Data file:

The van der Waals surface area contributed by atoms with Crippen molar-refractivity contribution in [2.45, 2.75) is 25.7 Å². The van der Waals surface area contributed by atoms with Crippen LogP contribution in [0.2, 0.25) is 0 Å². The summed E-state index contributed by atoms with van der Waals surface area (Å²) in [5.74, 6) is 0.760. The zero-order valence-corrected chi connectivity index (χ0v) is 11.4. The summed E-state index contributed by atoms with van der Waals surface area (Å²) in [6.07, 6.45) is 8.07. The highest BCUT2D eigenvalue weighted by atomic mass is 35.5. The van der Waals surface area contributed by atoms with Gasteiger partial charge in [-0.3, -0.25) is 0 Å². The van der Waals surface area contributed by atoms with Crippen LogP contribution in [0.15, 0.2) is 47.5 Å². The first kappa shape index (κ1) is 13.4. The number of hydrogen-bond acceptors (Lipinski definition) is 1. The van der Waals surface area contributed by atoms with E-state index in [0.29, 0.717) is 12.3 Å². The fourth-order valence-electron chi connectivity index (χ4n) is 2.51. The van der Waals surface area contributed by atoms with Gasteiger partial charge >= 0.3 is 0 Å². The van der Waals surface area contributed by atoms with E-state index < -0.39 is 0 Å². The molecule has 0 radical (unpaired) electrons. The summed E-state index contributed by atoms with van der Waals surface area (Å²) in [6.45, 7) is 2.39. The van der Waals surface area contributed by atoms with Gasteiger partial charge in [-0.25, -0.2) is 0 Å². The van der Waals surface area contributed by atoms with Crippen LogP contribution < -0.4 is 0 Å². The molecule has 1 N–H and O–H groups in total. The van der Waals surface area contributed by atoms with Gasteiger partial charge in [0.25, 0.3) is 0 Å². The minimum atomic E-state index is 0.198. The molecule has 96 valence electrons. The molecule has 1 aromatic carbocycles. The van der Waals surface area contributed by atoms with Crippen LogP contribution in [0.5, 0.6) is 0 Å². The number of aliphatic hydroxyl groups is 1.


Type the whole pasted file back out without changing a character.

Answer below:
The van der Waals surface area contributed by atoms with Crippen molar-refractivity contribution in [2.45, 2.75) is 25.7 Å². The van der Waals surface area contributed by atoms with Crippen LogP contribution in [0.2, 0.25) is 0 Å². The summed E-state index contributed by atoms with van der Waals surface area (Å²) in [5.74, 6) is 0.760. The zero-order valence-corrected chi connectivity index (χ0v) is 11.4. The summed E-state index contributed by atoms with van der Waals surface area (Å²) in [6.07, 6.45) is 8.07. The highest BCUT2D eigenvalue weighted by atomic mass is 35.5. The van der Waals surface area contributed by atoms with Gasteiger partial charge in [-0.3, -0.25) is 0 Å². The van der Waals surface area contributed by atoms with Crippen LogP contribution in [0.15, 0.2) is 47.5 Å². The first kappa shape index (κ1) is 13.4. The number of hydrogen-bond acceptors (Lipinski definition) is 1. The van der Waals surface area contributed by atoms with E-state index in [0.29, 0.717) is 12.3 Å². The fourth-order valence-electron chi connectivity index (χ4n) is 2.51. The van der Waals surface area contributed by atoms with Gasteiger partial charge >= 0.3 is 0 Å². The van der Waals surface area contributed by atoms with E-state index < -0.39 is 0 Å². The molecule has 0 radical (unpaired) electrons. The summed E-state index contributed by atoms with van der Waals surface area (Å²) in [6.45, 7) is 2.39. The van der Waals surface area contributed by atoms with Gasteiger partial charge in [-0.25, -0.2) is 0 Å². The van der Waals surface area contributed by atoms with Crippen LogP contribution < -0.4 is 0 Å². The molecule has 1 N–H and O–H groups in total. The van der Waals surface area contributed by atoms with Gasteiger partial charge in [0.25, 0.3) is 0 Å². The minimum atomic E-state index is 0.198. The molecule has 96 valence electrons. The molecule has 1 aromatic carbocycles. The van der Waals surface area contributed by atoms with Crippen LogP contribution in [0.5, 0.6) is 0 Å². The number of aliphatic hydroxyl groups is 1.